21W.747 | Spring 2015 | Undergraduate


Instructor Insights

Course Iteration

In this section, Professor Steven Strang shares his strategy for evaluating his text choices during each iteration of 21W.747 Rhetoric. He also notes that the assignments in the course tend to change from year to year depending on what events are unfolding in the world.

Evaluating Text Choices

I created 21W.747 Rhetoric in 1995 and have been teaching it every semester since then. The course changes every year and often from semester to semester. At the end of each semester, I ask students to rank the assigned readings to indicate which should I should include for the next semester’s class and which should I eliminate. I tell them that the criterion should not be “I had to suffer through this dense text and so should those who take the course next semester,” but rather, “I learned something valuable from this text; therefore, it should be selected again.”

I use students’ input to help me decide whether to keep or eliminate texts, but also to help me evaluate how I presented the texts and what we did with them in the class. In particular, if several students suggest eliminating a text, I scrutinize what we did with it in class, what I hoped they’d get out of the experience, and why it didn’t work for some of the students. I don’t remember any one text being condemned to oblivion by a majority of a class; often they suggest I keep all the texts. Although, on occasion, I will do just that, often I’ll substitute new texts to keep the content fresh for myself.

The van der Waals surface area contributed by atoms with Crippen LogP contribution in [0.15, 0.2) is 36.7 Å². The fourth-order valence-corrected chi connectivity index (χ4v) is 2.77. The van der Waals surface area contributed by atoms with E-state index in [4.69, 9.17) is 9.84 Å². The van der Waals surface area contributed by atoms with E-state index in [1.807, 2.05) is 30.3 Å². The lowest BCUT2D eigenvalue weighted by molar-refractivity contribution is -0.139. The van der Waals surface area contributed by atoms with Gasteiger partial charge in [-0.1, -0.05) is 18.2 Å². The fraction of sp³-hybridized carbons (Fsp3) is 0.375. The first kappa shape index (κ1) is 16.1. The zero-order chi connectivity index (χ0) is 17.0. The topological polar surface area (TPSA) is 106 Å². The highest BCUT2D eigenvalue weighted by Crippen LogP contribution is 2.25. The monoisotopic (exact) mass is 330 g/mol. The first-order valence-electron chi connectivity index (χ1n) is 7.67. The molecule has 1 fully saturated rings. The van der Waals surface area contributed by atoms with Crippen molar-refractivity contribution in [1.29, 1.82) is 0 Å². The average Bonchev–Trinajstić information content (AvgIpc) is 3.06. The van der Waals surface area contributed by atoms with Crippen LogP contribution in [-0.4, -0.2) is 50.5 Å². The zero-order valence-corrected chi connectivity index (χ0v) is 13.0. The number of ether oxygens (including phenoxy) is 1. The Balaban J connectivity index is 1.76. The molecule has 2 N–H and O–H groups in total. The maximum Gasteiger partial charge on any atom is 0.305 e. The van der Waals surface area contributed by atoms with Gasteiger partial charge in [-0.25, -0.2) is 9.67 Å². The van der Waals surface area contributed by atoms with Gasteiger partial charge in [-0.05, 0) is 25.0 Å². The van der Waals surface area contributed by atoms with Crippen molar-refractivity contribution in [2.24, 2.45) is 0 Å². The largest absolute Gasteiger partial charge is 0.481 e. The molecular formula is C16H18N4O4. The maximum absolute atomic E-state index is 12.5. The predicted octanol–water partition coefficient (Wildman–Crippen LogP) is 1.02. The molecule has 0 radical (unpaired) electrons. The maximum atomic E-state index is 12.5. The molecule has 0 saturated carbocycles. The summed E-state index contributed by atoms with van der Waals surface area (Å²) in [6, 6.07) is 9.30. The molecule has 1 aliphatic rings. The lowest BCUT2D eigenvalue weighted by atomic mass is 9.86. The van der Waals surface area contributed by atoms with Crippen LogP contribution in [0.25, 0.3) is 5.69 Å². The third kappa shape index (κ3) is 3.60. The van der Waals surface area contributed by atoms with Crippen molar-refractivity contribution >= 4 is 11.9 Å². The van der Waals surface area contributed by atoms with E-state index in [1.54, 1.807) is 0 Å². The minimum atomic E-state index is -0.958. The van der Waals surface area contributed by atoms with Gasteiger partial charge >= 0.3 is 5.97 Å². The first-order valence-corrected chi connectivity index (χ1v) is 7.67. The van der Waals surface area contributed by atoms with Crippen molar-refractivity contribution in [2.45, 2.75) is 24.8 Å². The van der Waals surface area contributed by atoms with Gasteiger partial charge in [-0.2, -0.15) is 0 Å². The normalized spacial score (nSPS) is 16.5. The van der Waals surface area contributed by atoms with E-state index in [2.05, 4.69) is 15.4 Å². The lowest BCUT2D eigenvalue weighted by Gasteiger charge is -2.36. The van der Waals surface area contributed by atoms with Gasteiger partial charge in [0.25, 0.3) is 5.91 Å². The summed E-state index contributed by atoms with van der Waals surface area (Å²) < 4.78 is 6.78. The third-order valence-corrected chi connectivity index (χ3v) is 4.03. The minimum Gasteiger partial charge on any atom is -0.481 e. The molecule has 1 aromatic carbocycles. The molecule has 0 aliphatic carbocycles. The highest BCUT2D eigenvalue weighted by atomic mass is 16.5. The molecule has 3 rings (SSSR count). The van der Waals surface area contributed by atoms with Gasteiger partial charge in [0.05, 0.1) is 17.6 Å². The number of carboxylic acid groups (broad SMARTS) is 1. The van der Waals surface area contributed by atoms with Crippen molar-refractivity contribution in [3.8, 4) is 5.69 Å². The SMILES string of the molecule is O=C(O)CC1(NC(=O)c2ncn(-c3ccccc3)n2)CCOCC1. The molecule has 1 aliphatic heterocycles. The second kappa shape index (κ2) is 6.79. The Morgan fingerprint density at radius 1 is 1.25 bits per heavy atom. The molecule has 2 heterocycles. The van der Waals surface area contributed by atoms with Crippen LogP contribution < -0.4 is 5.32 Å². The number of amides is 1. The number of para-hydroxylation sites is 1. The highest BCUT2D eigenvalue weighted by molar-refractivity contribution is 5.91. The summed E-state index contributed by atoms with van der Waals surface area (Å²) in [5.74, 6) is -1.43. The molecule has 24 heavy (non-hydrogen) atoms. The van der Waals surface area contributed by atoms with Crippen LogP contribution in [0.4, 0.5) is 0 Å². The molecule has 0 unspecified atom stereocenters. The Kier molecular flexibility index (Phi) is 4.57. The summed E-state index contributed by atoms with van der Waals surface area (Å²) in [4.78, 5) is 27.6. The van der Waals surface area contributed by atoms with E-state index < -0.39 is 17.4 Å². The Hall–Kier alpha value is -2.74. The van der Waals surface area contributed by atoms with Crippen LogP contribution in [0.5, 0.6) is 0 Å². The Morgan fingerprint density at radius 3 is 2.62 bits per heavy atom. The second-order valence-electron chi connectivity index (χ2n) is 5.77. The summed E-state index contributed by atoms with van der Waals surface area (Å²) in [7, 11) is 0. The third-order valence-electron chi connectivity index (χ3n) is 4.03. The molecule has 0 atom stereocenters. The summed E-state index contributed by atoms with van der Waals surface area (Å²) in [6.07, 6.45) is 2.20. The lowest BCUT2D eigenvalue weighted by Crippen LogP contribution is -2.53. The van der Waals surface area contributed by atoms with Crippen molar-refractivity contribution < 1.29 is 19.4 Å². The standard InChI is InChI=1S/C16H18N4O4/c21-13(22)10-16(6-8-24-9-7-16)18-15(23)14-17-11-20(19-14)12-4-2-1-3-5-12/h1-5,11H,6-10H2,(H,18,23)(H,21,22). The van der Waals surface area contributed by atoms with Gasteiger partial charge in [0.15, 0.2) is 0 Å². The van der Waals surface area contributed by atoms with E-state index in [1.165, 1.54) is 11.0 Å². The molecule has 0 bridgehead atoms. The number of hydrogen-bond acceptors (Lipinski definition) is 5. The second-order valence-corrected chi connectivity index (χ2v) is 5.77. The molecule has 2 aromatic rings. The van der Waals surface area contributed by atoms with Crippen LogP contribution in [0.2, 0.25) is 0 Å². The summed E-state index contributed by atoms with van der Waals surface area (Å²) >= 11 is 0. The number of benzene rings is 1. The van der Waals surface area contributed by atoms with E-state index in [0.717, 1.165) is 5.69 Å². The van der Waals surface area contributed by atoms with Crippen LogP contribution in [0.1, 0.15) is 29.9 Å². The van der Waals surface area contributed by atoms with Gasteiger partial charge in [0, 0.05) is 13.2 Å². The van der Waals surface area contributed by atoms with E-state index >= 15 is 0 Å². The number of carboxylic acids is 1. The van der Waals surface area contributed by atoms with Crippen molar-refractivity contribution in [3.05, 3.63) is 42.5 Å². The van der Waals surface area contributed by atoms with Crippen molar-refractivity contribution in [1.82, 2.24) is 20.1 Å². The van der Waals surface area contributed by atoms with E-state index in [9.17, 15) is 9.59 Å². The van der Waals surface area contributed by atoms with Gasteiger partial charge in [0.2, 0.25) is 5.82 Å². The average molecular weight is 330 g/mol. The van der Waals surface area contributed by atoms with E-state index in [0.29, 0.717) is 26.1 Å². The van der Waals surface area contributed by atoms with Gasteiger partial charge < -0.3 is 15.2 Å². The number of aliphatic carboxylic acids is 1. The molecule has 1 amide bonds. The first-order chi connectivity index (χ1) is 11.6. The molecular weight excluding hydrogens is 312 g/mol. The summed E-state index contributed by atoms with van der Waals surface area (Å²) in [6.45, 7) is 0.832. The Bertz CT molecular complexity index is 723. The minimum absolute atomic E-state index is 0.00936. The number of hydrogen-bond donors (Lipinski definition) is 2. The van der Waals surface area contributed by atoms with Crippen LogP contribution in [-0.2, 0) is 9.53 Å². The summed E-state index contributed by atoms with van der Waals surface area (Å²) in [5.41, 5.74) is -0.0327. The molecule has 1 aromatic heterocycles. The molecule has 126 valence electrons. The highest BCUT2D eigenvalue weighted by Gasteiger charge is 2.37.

Developing New Assignments

"I develop new assignments when I discover an innovative approach to rhetorical analysis or a new debate in rhetoric."
— Steven Strang

I’ve been teaching the course through several presidential elections, several crises and debates about major policies (going to war, climate change, etc.). All are fodder for our discussions and for assignments. The assignments tend to change every year and sometimes every semester, depending, in part, on what is going on in the world.

Also, there is so much material and so many approaches to teaching rhetoric, such as discussing rhetorical theory, discussing debates within rhetoric, analyzing policy debates, and using different critical approaches to analyze texts. In addition to responding to what’s going on in the world, I develop new assignments when I discover an innovative approach to rhetorical analysis or a new debate in rhetoric. Sometimes my own reading in professional rhetoric journals also inspires assignments in the next semester.

Course Info

As Taught In
Spring 2015
Learning Resource Types
Written Assignments
Presentation Assignments
Instructor Insights